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SOLD ON DRUGS / BUILDING THE MARKET

From funding to findings

When drug companies conduct research on new pharmaceuticals, outcomes may be affected -- greatly.

August 06, 2007|Melissa Healy | Times Staff Writer

From the time that a drug is little more than a promising compound until well into its commercial life span, medical researchers, academic authorities and influential specialists are key players in its commercial viability.

Drug companies regularly enter into commercial partnerships with universities, endow academic programs and teaching chairs, and pay academic medical centers to run clinical trials. In doing so, they build a corps of respected university experts who have lengthy experience with a drug prospect, financial ties to the firm that paid them to study it and, often, a direct stake in its success. These university-based physicians enjoy a public perception of scholarly impartiality as well, which can make them influential voices when they speak in favor of a medication or treatment.

In 2 1/2 decades, drug companies' funding of biomedical research -- much of it conducted at universities -- has risen from $1.5 billion to $55 billion. In the United States, pharmaceutical investment in biomedical research has outpaced and, ultimately, overtaken the federal government's investment in such research, expected this year to be about $36 billion. The university-based researchers and physicians who conduct this work often serve on or testify before committees that advise the Food and Drug Administration on drug approvals. They then play a vital role in building markets for new and existing prescription medications -- this time by serving on expert committees that write treatment guidelines and standards. These "clinical practice guidelines" enshrine the medical profession's consensus about which patients should be treated for certain conditions, and how. Drug company marketing departments prize these recognized authorities as "opinion leaders" and cultivate them accordingly.

A New England Journal of Medicine article in April surveying relationships between physicians and pharmaceutical companies found, for instance, that developers of clinical guidelines were 41% more likely to have received payments from drug companies for consulting, lecturing or trial recruitment than physicians not involved in guideline development. Physicians teaching at medical schools were 67% more likely to have received such payments than those who did not teach.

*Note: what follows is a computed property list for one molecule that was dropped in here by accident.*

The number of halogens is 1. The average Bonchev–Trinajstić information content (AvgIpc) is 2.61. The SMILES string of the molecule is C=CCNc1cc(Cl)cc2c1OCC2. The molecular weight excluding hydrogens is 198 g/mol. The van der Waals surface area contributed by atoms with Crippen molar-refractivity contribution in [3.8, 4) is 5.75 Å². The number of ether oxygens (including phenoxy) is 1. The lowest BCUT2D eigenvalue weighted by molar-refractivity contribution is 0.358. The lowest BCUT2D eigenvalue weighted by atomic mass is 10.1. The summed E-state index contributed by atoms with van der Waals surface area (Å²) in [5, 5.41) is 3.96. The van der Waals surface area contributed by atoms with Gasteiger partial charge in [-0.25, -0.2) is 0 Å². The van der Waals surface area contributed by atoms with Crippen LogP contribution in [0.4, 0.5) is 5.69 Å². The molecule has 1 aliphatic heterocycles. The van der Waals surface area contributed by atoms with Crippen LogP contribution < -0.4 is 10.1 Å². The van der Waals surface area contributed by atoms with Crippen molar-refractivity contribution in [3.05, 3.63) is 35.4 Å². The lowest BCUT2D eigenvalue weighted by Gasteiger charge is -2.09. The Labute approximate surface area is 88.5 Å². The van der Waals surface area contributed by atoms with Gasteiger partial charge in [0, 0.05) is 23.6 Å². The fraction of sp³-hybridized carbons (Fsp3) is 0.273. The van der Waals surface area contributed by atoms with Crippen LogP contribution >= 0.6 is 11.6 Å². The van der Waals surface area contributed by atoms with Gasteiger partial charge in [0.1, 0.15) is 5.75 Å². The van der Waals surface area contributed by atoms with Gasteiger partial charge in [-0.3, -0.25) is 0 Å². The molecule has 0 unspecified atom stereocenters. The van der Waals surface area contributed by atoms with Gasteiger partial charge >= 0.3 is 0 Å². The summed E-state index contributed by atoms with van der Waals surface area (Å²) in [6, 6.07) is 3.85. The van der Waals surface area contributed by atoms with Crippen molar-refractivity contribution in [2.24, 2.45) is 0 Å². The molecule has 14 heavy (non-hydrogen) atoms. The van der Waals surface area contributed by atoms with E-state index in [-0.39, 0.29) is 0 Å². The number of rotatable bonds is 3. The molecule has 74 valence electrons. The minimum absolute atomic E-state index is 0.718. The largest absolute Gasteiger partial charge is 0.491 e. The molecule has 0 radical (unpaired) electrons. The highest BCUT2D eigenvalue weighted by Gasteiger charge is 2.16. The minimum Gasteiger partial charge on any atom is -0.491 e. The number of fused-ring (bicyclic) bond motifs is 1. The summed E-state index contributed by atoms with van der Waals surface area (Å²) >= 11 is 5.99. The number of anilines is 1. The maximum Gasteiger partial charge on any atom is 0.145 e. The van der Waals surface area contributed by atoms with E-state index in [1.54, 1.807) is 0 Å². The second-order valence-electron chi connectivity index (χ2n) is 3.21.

The power that clinical guidelines hold to expand the market for a drug is immense.

In May 2003, for instance, a government-sanctioned panel of experts revised the definition of which patients should receive prescription medication to control high blood pressure. Overnight, the Joint National Committee on Prevention, Detection, Evaluation and Treatment of High Blood Pressure expanded the market for blood pressure drugs by millions of new patients. Nine of the 11 authors of the report had financial ties to companies likely to benefit from the new guidelines. Six had conducted research under grants provided by one or more of the four pharmaceutical giants that held patents on prescription drugs used to treat high blood pressure.

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Wider market for statins

In July 2004, the National Cholesterol Education Program conducted a similar revision of the clinical guidelines for diagnosing and treating high cholesterol in adults. With the new guidelines' publication, 8 million Americans became candidates for cholesterol-lowering drugs -- three years after an earlier guideline had added 23 million to the potential rolls. Most of the committee members were subsequently found to have had extensive ties to companies that make statins, widely used in the treatment of high cholesterol.

Guidelines like these are clearly saving many lives. But they also have made Americans with elevated blood pressure the most aggressively medicated patients in the world. A January study in the Archives of Internal Medicine found that 64% of patients diagnosed with hypertension in the United States were getting two classes of drugs to treat the condition -- compared with 59% of British and German patients with high blood pressure and 49% in Spain.

The guidelines also have made statins -- led by Pfizer's Lipitor -- the world's bestselling prescription medications, despite growing questions about their appropriateness for many users. The 1994 edition of the psychiatry profession's single most influential guideline, the Diagnostic and Statistical Manual of Mental Disorders, was recently found to have been written by a panel of experts among whom 56% had at least one financial relationship with a pharmaceutical manufacturer. For experts writing guidelines for severe mental illness such as bipolar disorder and schizophrenia -- diagnoses that have been broadened significantly in recent years -- 100% had ties to drugmakers, according to the study, which was published in Psychotherapy and Psychosomatics.

"At present, the financial ties between the guidelines panels and industry are extensive," wrote Dr. Robert Steinbrook in the Jan. 25 issue of the NEJM.

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